1958 – “White Wilderness” premieres

The legendary documentary that began the whole “lemmings commit suicide” myth, White Wilderness was 72 minutes of the Disney Corporation making nature more interesting (for a given value of ‘interesting’) in another ‘True Life Adventure’. The scene of the lemmings jumping into the ocean has been at the centre of a number of controversies over the years – it’s actually a river, not the ocean; the filmakers built an apparatus to push the lemmings along; and, of course, lemmings are no more suicidal than any other species.

To be fair, at no point does the narration state that the lemmings are deliberately committing suicide, but nonetheless, this is the starting point of that urban legend.

Referenced in:
Lemmings — Blink 182
Hey Lord, Don’t Ask Me Questions — Graham Parker
Potshot Heard ‘Round The World — Dead Kennedys

1958 — Charles Starkweather’s murder spree begins

On January 21, 1958, 19 year old Charles Starkweather went to the house of his girlfriend, 14 year old Caril Ann Fugate. She wasn’t home, but her parents and sister were. Starkweather killed the three, and when Caril arrived home, she helped him to hide their bodies. Six days later, they took to the road to evade the police.

By the time the couple were arrested on January 29, they had killed another seven people – although exactly which of the pair killed some of them was disputed (they each accused the other). Starkweather was tried and convicted for the murders. He was executed on June 25, 1950, while Fugate served 17 years in prison for her part (as a minor, she was considered to have diminished responsibility).

Referenced in:
Hate So Real — J Church
All I Want — Kenny Brown
Stark Weather — Icky Blossoms
Badlands — Bruce Springsteen
Nebraska — Bruce Springsteen
We Didn’t Start the Fire — Billy Joel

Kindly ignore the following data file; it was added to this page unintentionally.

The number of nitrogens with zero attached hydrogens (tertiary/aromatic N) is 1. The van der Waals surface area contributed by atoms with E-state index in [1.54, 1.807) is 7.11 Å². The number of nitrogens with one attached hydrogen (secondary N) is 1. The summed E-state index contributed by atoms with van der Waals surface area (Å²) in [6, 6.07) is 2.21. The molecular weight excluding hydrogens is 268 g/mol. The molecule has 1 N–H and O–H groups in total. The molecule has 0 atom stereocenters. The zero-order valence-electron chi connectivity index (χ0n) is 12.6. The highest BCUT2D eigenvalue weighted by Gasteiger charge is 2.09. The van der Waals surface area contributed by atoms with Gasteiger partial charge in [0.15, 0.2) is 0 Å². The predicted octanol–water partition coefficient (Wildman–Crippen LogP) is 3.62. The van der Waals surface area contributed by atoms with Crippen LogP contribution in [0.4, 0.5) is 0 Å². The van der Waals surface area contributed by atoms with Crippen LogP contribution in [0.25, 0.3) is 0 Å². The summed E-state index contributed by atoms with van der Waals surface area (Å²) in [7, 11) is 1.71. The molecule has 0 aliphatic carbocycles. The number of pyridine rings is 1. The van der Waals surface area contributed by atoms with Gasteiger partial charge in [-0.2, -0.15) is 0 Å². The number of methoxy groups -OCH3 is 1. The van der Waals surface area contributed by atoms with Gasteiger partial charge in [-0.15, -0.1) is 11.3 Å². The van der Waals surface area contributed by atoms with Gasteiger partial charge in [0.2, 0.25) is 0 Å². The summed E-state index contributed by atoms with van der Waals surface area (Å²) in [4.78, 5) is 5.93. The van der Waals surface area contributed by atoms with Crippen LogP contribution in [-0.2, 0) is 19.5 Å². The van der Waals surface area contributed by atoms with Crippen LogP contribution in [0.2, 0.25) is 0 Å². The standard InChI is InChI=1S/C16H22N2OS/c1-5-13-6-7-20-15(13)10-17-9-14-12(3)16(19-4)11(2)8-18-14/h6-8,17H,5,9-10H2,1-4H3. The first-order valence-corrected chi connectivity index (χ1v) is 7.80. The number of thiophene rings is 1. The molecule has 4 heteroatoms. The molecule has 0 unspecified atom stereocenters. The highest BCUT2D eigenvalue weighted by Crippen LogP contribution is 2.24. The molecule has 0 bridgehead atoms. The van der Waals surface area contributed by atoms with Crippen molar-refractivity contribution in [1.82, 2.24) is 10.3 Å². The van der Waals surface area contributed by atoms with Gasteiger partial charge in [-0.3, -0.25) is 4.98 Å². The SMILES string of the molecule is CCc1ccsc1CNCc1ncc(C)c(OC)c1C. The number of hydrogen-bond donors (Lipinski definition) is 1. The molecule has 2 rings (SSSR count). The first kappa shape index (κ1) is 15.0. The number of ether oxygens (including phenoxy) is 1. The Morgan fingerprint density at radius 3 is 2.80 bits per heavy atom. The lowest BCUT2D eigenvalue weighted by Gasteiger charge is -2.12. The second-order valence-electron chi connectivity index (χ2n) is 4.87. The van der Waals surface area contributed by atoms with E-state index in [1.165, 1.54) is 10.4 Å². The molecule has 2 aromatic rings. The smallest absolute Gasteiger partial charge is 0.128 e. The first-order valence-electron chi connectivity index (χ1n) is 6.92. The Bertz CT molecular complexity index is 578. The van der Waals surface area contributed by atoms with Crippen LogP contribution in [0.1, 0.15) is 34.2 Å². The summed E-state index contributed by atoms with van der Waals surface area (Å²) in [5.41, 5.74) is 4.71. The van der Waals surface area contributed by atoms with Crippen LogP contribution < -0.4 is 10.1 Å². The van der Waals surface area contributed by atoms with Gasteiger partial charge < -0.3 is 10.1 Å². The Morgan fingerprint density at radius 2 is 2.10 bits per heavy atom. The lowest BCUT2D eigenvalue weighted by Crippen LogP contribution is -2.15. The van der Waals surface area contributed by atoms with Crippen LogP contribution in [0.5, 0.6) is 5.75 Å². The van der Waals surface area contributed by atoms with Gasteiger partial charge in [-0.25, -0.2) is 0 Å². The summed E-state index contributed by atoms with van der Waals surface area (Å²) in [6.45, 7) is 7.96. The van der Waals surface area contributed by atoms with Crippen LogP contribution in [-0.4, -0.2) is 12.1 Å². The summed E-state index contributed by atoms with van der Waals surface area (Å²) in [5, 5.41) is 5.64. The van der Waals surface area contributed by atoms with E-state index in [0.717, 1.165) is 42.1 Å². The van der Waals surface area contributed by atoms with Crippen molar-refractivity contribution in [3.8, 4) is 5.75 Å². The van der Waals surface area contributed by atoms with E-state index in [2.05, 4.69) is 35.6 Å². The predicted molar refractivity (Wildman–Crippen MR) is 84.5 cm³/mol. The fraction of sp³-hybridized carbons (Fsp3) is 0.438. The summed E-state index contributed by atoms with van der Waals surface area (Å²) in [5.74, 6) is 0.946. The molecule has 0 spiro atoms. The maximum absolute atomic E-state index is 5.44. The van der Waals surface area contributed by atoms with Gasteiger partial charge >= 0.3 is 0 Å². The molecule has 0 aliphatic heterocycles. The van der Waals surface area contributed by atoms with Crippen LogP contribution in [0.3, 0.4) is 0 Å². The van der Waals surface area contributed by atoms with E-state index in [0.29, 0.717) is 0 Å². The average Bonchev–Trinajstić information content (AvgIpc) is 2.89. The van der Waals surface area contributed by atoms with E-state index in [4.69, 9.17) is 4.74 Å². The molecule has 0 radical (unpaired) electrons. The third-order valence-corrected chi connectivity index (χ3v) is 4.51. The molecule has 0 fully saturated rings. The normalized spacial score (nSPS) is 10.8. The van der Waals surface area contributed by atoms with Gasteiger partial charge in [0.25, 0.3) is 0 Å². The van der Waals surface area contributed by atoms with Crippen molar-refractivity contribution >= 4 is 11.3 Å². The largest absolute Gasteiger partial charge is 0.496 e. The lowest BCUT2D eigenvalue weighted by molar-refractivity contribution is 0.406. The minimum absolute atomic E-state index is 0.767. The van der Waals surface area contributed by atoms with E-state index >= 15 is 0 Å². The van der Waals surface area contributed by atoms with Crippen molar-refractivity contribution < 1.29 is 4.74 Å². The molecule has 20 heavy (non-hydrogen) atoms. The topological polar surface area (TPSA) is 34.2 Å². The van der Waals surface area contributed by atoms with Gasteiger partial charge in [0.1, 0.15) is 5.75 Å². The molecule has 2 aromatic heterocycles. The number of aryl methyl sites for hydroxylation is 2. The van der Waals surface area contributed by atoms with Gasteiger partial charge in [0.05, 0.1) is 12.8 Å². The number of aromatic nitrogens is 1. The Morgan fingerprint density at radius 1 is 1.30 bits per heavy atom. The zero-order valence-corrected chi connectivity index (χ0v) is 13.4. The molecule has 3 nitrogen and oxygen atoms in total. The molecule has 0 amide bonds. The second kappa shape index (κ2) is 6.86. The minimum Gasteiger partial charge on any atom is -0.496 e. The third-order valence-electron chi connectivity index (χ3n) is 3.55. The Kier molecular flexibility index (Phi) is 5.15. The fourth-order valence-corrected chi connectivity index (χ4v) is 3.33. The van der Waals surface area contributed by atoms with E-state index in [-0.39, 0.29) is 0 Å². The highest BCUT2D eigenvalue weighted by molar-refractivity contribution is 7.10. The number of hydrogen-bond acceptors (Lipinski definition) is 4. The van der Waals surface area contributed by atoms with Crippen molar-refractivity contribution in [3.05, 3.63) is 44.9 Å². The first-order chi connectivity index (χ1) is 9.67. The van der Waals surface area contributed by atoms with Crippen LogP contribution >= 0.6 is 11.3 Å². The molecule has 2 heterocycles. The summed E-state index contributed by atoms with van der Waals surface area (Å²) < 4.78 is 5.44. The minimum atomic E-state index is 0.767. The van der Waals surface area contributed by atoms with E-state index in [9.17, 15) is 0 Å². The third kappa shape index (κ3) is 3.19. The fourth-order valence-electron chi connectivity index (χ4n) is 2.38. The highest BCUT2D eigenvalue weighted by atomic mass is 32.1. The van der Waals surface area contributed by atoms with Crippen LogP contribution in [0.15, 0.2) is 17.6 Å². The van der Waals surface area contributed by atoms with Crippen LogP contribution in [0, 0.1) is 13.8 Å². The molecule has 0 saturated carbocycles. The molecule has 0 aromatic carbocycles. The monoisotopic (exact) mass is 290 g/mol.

The Story Of Charles Starkweather — Tumblin’ Go Go’s
Badlands (Charles Starkweather & Caril Fugate) — Church of Misery

1958 – The discovery of Nobelium is announced

Nobelium is a trans-uranic element whose atomic number is 102. A radioactive metal, it was first created in April 1958 by a team at the University of California’s Berkeley campus. The members of the team were Albert Ghiorso, Torbjorn Sikkeland, John R. Walton and Glenn Seaborg.

They named the newly discovered element after Alfred Nobel, which may or may not have been intended as a tiny hint to the Nobel Prize Committee. There is some controversy regarding this date, with several different teams claiming to have discovered Nobelium at different times, but this one seems to be the most commonly cited.

Referenced in:
The Fez – The Dead Milkmen

1958 – Lebanon calls on U.S. for military aid

Lebanon had spent the previous few years threatened by a civil war between the Maronite Christians and the Muslims who were its two major religious divisions. As a rule, the Maronites were aligned with the West, and the Muslims with Egypt under Gamel Nasser. Relations with Egypt and Syria had grown tense, further exacerbating the situation.

Finally, the toppling of Iraq’s pro-Western government on July 14 provoked President Chamoun’s call for U.S. assistance. President Eisenhower responded with Operation Blue Bat, commencing on July 15, and ultimately lasting until October 25, 1958. In that time, US forces quelled dissent and helped to stabilise the government. At the time, it was considered a great success, but there are always unintended consequences: in historical terms, however, it can be seen as one more resentment spurring Muslim extremism against the US.

Referenced in:

We Didn’t Start The Fire – Billy Joel

1958 – The Algiers Putsch begins

Against the background of the troubled Fourth Republic of France and the ongoing Algerian War of Independence (which ran from 1954 to 1962), a group of French officers in Algiers mounted a coup with the twin goals of humiliating the current French government and creating a powerbase for the return of former French President Charles de Gaulle to power. They captured Algeria with little difficulty, and on May 24, invaded and captured the island of Corsica, another French possession.

They conspirators were very successful – De Gaulle was returned to power on May 29, little more than a fortnight later. De Gaulle immediately began a policy of sweeping reforms, including constitutional changes, and on October 5, the Fifth French Republic was proclaimed, with De Gaulle at its head. Things could have gone quite differently, though – the Gaullist faction had made plans for a military assault and seizure of Paris if their goals were not met.

Referenced in:

We Didn’t Start The Fire – Billy Joel